Political Silencing

There was a demonstration at Charlottesville, VA sometime recently, and it has brought out strong feelings from nearly everyone I have seen comment or write on it.

I am aware there were people who openly identify as white supremacists in attendance.  While I disagree with their defining viewpoints, I do not want to see their opportunity to be heard stifled any more than I would want to see any other non-violent or political gathering (including the Black Lives Matter events) shut down, even (and especially) if the people are voicing their anger or frustration.  The ability to speak and be heard is essential to our political system.

I understand there were both the originally planned protests, and counter-protests being held by opposing viewpoints.  I would not want to see their voices stifled either, although it does seem like having both groups within a small space without any civil controls in place would create a shouting match with both sides fighting to be heard, rather than a healthy, if lively, discussion of opposing views.  The only solution I know for that is hosting public discourse, such as is done in town halls.

I understand one of the counter protesters did die while in attendance.  I wouldn’t want to condemn anyone in advance of their fair trial on the basis of hearsay alone, no matter how convincing the version of the story I heard, so I’ll just add a link below about it.  I think that death is tragic and was needless.  I do not think using violence is an useful way to make a statement.

I am also concerned because of a certain amount of vigilantism I saw, which prompted me to write this article.  A person is deliberately looking up the information of people in attendance and doxxing them.  Doxxing is when you reveal private, protected information to the public, usually with the intention of causing them harm.  It seems at least one person has already lost his job (and not a prestigious job) as a result of his participation in the event.

This speaks to a bigger problem in our country right now, which is that the right to participate in political discourse is becoming a privilege, and not a right.  That privilege is being reserved to the wealthy and powerful, who do not need to fear retaliation for taking a political position or voicing an opinion.  Working people are not able to participate or even voice an opinion for fear of losing their livelihoods.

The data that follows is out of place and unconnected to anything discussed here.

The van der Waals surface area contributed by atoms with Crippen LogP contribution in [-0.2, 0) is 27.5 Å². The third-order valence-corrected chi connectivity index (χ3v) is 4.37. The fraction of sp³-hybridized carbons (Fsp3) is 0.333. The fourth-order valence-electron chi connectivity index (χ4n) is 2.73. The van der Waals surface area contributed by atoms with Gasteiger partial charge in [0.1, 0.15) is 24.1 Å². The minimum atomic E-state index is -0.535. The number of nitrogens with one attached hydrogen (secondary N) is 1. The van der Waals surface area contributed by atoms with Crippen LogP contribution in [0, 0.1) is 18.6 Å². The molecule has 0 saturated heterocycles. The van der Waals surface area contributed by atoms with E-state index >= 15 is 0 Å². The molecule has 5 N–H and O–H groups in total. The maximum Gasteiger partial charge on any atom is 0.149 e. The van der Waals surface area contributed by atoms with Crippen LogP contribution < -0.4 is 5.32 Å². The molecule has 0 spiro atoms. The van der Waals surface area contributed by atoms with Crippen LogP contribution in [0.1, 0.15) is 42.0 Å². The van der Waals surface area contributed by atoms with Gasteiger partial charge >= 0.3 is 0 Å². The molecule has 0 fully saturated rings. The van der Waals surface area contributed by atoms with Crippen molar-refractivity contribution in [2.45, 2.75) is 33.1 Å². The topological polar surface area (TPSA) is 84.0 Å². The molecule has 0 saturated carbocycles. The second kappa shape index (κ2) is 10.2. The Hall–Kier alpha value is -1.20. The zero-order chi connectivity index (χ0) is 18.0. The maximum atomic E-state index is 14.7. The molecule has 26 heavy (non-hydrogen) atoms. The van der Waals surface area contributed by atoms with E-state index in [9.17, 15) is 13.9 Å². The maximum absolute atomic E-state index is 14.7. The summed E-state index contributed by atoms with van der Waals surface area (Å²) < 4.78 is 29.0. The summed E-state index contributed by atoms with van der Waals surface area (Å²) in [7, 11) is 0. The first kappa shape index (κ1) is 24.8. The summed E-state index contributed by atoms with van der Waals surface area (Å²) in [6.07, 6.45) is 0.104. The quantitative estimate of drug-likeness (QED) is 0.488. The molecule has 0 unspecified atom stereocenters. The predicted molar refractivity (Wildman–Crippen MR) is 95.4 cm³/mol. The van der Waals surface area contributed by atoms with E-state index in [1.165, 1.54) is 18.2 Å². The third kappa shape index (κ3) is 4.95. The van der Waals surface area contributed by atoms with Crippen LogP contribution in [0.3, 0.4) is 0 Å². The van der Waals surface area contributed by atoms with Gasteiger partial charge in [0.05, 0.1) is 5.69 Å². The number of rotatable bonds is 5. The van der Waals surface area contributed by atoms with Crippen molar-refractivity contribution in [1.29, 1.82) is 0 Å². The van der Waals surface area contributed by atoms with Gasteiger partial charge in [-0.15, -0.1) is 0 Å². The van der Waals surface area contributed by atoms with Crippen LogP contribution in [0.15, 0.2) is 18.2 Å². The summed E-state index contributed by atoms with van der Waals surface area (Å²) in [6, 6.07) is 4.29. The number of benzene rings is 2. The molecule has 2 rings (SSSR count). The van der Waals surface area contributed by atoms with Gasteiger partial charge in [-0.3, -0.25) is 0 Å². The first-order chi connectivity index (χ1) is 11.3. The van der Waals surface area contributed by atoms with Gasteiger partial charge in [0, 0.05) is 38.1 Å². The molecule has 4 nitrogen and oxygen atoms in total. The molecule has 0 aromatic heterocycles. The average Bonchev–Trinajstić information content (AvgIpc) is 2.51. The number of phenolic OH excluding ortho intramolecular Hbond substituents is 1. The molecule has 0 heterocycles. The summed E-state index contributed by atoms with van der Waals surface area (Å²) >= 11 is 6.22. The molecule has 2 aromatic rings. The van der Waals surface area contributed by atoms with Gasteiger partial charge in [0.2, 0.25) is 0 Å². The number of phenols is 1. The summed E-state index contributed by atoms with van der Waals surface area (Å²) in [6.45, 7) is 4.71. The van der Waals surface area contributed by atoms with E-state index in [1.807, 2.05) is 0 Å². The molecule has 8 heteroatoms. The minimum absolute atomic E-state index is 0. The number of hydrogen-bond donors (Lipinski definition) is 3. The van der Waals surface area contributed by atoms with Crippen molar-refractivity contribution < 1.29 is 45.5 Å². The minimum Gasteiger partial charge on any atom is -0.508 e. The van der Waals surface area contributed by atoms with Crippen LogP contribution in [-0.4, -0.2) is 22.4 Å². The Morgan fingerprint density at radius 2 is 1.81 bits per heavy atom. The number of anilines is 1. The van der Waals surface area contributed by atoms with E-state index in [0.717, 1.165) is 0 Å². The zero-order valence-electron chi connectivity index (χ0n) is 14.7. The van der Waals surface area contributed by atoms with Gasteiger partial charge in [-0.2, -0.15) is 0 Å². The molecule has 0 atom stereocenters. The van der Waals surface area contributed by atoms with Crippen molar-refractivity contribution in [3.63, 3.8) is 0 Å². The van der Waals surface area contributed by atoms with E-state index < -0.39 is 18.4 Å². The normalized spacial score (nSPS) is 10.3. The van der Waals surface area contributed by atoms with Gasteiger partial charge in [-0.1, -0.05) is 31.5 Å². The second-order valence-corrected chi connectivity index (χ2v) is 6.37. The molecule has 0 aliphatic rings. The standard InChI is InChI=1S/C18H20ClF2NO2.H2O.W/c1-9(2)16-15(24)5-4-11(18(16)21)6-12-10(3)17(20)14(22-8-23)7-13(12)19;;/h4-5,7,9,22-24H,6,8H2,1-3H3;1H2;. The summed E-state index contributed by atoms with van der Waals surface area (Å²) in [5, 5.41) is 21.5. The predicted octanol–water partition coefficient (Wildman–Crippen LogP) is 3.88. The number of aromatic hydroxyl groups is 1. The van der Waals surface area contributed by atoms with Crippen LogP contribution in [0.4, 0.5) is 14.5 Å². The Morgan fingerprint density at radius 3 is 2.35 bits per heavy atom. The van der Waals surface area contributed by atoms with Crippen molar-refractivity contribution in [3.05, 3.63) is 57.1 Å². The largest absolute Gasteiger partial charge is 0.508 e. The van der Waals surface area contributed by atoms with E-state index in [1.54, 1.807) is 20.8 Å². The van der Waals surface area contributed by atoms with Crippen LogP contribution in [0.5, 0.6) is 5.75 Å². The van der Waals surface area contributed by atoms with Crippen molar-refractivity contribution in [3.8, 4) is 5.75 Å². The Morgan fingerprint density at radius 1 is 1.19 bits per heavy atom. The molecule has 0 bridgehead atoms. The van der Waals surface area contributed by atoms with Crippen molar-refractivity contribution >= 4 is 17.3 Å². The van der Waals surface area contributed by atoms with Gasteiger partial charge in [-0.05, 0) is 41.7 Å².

There is a lot of anger, frustration, and dissatisfaction in the country right now.  That is much of what got Obama elected, and it is what got Trump elected.  The status quo is not working for the average American, and in a democracy that is a problem.  I feel like a big part of Hillary’s problem is that her message seemed to be “Everything is fine, what are you talking about?”

When people fear retaliation, they do not go out and protest.  Frequently, merely expressing an opinion that is unpopular or out of line with the official company position can lose your job.  This stifles the essential open conversation that must take place for our democracy to work, especially since complex problem (such as those in finance or medicine) might only be fully understood by the people who work in those fields.  I understand dismissal over a viewpoint when it is done on the job or using company resources (as happened recently at Google), but when a person chooses to express a particular viewpoint as an individual without involving their place of work, it seems inappropriate that they fear retaliation in the workplace.

Even if such a person is wrong, there needs to be discussion of why they are wrong, and not simply their condemnation, elimination, and silence.  Public discourse cannot advance without having these discussions.  Debate is not just between the interlocutors, because everyone is listening.  That kind of important discussion, where error can be corrected, cannot happen if people fear expressing their views.  That is how incorrect ideas are rooted out.  Human psychology is an ancient thing, and we frequently stumble upon the same wrong answers our ancestors had to learn from.

It seems like the whole country is more interested in being angry and fighting itself than making any kind of real progress toward a solution.  We need to discuss the ideas, not try to hurt the person holding them.






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